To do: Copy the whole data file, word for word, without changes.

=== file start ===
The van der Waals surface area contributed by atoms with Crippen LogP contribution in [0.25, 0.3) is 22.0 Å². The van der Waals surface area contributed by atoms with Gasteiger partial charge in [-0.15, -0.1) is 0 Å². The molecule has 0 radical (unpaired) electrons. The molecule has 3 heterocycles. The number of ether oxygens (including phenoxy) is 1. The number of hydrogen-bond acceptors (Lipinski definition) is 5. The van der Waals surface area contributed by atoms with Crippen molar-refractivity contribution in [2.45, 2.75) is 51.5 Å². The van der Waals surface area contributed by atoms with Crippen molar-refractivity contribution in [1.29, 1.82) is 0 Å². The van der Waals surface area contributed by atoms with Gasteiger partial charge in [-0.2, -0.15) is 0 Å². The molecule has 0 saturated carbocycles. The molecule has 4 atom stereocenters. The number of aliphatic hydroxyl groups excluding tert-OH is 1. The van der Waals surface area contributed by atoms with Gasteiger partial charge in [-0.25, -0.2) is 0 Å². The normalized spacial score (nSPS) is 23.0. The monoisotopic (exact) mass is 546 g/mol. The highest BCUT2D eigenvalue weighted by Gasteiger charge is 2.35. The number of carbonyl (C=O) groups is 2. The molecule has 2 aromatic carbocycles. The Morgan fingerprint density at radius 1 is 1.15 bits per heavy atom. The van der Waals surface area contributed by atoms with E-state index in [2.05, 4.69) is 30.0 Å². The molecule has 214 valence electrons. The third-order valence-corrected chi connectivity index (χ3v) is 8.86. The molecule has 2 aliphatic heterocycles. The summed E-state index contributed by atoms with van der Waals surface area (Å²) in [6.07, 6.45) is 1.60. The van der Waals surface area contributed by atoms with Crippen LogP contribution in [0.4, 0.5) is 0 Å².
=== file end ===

The van der Waals surface area contributed by atoms with Crippen LogP contribution in [0.25, 0.3) is 22.0 Å². The van der Waals surface area contributed by atoms with Gasteiger partial charge in [-0.15, -0.1) is 0 Å². The molecule has 0 radical (unpaired) electrons. The molecule has 3 heterocycles. The number of ether oxygens (including phenoxy) is 1. The number of hydrogen-bond acceptors (Lipinski definition) is 5. The van der Waals surface area contributed by atoms with Crippen molar-refractivity contribution in [2.45, 2.75) is 51.5 Å². The van der Waals surface area contributed by atoms with Crippen molar-refractivity contribution in [1.29, 1.82) is 0 Å². The van der Waals surface area contributed by atoms with Gasteiger partial charge in [-0.2, -0.15) is 0 Å². The molecule has 0 saturated carbocycles. The molecule has 4 atom stereocenters. The number of aliphatic hydroxyl groups excluding tert-OH is 1. The van der Waals surface area contributed by atoms with Gasteiger partial charge in [-0.25, -0.2) is 0 Å². The normalized spacial score (nSPS) is 23.0. The monoisotopic (exact) mass is 546 g/mol. The highest BCUT2D eigenvalue weighted by Gasteiger charge is 2.35. The number of carbonyl (C=O) groups is 2. The molecule has 2 aromatic carbocycles. The Morgan fingerprint density at radius 1 is 1.15 bits per heavy atom. The van der Waals surface area contributed by atoms with E-state index in [2.05, 4.69) is 30.0 Å². The molecule has 214 valence electrons. The third-order valence-corrected chi connectivity index (χ3v) is 8.86. The molecule has 2 aliphatic heterocycles. The summed E-state index contributed by atoms with van der Waals surface area (Å²) in [6.07, 6.45) is 1.60. The van der Waals surface area contributed by atoms with Crippen LogP contribution in [0.4, 0.5) is 0 Å².